Within months of the building's opening, the FIRST Robotics Team took a first place at the Pittsburgh Regional and went on to finish third in the World Championships in Atlanta, Georgia. The team also took first place at the Philadelphia Regional in its first year, and a second-place finish at the 2004 FIRST Robotics World Championships in Houston, Texas.
The school's 19th-century main building was one of the filming locations for the motion picture Stealing Home. The film's director, Steven Kampmann, is a graduate of the School, and the film featured then-student Thacher Goodwin as the young version of Mark Harmon's character.
- Bruce L. Castor, Jr. (1979): lawyer, politician
- Joseph S. Clark (1918): Philadelphia mayor, 1952–56; U.S. Senator from Pennsylvania, 1957–69
- George Meade Easby (1936: Relative, Celebrity, Dilettante
- Dan Gargan (2001): defender for the San Jose Earthquakes
- Thomas S. Gates Jr. (1924): Secretary of the Navy and Secretary of Defense during the Eisenhower Administration
- Walter B. Gibson (1915): author of the "Shadow" mystery stories
- Allyn Joslyn (1919): stage, film, radio, and television actor
- Mike Koplove (1995): Major League Baseball pitcher.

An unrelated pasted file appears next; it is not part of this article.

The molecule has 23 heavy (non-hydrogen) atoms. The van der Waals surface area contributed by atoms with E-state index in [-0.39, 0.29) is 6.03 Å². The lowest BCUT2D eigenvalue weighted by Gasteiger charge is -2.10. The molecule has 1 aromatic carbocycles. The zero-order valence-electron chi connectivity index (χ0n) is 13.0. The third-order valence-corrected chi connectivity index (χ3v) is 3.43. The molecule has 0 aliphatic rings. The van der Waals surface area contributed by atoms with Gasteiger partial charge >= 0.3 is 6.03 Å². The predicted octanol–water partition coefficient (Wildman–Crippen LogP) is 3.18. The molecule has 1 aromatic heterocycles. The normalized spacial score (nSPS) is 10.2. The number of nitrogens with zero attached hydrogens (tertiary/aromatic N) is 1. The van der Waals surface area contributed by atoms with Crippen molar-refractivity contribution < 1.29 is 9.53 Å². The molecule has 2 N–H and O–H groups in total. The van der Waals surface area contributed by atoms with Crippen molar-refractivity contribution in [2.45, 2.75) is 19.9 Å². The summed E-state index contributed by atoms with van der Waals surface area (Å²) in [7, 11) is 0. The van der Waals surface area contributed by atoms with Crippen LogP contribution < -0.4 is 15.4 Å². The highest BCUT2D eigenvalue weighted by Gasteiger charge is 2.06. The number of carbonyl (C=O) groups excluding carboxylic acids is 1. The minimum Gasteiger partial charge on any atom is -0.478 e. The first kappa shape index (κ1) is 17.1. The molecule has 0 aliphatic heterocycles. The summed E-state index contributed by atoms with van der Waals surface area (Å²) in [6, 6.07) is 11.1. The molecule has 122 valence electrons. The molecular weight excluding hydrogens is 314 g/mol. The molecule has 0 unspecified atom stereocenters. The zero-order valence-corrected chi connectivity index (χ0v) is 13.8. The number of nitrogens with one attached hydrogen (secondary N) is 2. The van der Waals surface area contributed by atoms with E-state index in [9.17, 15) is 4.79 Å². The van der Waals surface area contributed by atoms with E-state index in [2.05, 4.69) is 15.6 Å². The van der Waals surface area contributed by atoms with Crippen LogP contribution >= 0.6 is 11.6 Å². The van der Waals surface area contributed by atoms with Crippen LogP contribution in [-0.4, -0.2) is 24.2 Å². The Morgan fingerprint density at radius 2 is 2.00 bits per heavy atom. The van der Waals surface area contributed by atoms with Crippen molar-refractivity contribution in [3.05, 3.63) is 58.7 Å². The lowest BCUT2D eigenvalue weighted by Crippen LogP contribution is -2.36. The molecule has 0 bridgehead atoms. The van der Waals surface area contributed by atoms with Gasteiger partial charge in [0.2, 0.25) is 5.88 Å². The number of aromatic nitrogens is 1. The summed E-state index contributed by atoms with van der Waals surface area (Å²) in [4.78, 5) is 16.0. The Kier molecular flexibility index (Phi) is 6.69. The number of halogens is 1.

- Irving Langmuir (1898): winner of the 1932 Nobel Prize in Chemistry.
- Jeff Larentowicz (2001): professional soccer player for the Chicago Fire
- Fred Lovegrove (1958): Connecticut state senator
- Pat Meehan (1974): U.S. representative
- Andrew Moss (1996): Frontman of the indie-rock band Clap Your Hands Say Yeah.
- David Nalle (1942): American diplomat and scholar.
- Alec Ounsworth (1996): Musician in Clap Your Hands Say Yeah
- Isaac Starr (1912): developed the first practical ballistocardiograph
- Stuart Taylor, Jr.: Member of the Brookings Institution; columnist for the National Journal and Contributing Editor for Newsweek
- John Wolf (1966): Assistant Secretary of State for Non-Proliferation
- Lud Wray: professional football player and coach
- National Park Service (2007-01-23). "National Register Information System". National Register of Historic Places. National Park Service.
- "SCH Academy - K-12 Private School in Philadelphia". Sch.org. Retrieved 4 July 2018.
- "Archived copy". Archived from the original on 2007-02-04. Retrieved 2007-02-12.CS1 maint: Archived copy as title (link)
- "Curriculum Detail". Sch.org. Retrieved 4 July 2018.
- "Archived copy". Archived from the original on 2011-07-18. Retrieved 2009-07-01.CS1 maint: Archived copy as title (link)
- Hepp, Christopher. "Penn's Isaac Starr, 94, Pioneer In Cardiology". The Inquirer. Retrieved 27 October 2011.